Digital fiction is fiction that is written to be read/played on digital devices. Importantly, digital fictions are different to e-books. Rather than existing as a digital version of a print novel, digital fictions are what are known as “born digital” – that is, they would lose something of their form and/or meaning if they were removed from the digital medium.

For example, they may contain hyperlinks, moving images, mini-games or sound effects. In many digital fictions, the reader has a role in constructing the narrative, either by selecting hyperlinks or by controlling a character’s journey through the storyworld. Digital fictions therefore require that the reader interacts with the narrative throughout the reading experience. Hypertexts, text-adventure games, multimedia stories, interactive video, literary games, and some mobile apps are all examples of types of digital fiction.

See our Digital Fiction Resources guide here.

There are no restrictions as to types of software you can use to produce digital fiction; everything from HTML, Adobe Flash, Inform7, Twine, YouTube, Twitter, and more have been used to make digital fictions. For the competition, please submit links or files that are openly accessible on any computer (Mac or PC), and that will run in a web browser.

Wonderbox Publishing is a new publishing endeavour that seeks to provide commercial space to digital fiction, and the Opening Up Digital Fiction Writing Competition is therefore designed to expand digital fiction readership to include a broader segment of the public. Therefore while the competition is open to all writers (rookies and veterans) and all types of digital fiction, we are seeking entries of works that are broadly accessible, both in terms of intended audience and device compatibility.

This competition is funded through a Bangor ESRC Impact Acceleration Award, in partnership with Wonderbox Publishing, Literature Wales, and Jisc Wales.

The prize categories are:

  • Judges’ Prize
  • People’s Choice
  • Welsh Language Prize*
  • Student Prize
  • Children’s Story

*Welsh language entries are eligible for all categories.

Winners will receive a cash prize (to be announced) and an option to publish with Wonderbox Publishing.

For ongoing details of the competition, please watch this space, and subscribe to updates!

Ready to submit? Click here!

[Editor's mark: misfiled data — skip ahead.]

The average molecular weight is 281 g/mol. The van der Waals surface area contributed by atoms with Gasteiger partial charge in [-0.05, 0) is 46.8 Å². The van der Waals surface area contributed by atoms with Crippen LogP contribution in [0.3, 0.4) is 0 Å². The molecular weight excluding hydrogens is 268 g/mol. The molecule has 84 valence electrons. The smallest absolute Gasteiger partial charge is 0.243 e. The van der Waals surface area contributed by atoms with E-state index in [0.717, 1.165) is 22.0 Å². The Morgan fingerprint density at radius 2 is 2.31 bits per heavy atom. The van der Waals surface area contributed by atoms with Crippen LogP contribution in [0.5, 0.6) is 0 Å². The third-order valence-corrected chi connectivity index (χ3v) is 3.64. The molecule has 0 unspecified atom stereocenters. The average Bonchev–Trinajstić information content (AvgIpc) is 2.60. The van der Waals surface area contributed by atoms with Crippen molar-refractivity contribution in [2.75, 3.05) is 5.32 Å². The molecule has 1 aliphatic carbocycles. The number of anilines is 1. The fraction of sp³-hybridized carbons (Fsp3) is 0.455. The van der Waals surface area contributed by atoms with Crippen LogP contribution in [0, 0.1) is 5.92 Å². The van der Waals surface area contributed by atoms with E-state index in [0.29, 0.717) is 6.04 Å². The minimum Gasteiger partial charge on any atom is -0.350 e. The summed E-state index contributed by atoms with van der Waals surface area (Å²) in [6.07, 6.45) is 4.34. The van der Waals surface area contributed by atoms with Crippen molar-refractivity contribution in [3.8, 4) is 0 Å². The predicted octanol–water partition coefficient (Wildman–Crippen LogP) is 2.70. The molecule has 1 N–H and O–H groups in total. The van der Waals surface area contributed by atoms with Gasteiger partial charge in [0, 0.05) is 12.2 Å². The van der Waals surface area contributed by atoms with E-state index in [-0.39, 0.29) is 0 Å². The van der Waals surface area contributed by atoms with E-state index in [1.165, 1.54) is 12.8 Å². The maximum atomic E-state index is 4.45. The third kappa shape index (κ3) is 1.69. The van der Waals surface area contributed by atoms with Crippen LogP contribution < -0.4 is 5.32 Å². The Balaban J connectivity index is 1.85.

Opening Up Digital Fiction

Opening Up Digital Fiction

As part of the AHRC-funded Reading Digital Fiction research project I’ve had the privilege of working on, I recently hosted the Opening Up Digital Fiction Writing Competition. The competition was a key element to meeting one of the research project’s aims: to introduce more readers to digital fiction.

With that aim in mind, we sought out “popular” digital fiction — the DF equivalent of “commercial” fiction. We wanted works that would appeal to mainstream audiences, which at this point, generally aren’t even aware there’s such a thing as digital fiction, much less have preferences or favorite authors. Ideally, we wanted to build a list of generally accessible digital fiction that the general public would not only understand, but like.

The competition was a wild success in this regard. We were amazed to receive works from all around the world (24 countries!), from established digital writers to university students to families working together. The range of styles and forms and platforms was astounding; no two works were similar, and all made use of the digital medium to integrate reader and narrative.

The shortlist provides a strong reading list of the types and varieties of digital fiction currently being made; the list of winners shows the quality of writing that goes into these works. Any reader new to digital fiction (as well as those experienced in DF!) could make a fantastic start with these lists.

As for the competition itself, my current goal is to find some follow-on funding in order to keep it going, transferring it over here to Wonderbox. I want to continue building on the great works submitted this year, encouraging new and experienced digital writers alike to develop works that can eventually slide into a commercial publishing stream (which is one of the core aims of Wonderbox).

So stay tuned — we should have updates and a new call for submissions soon!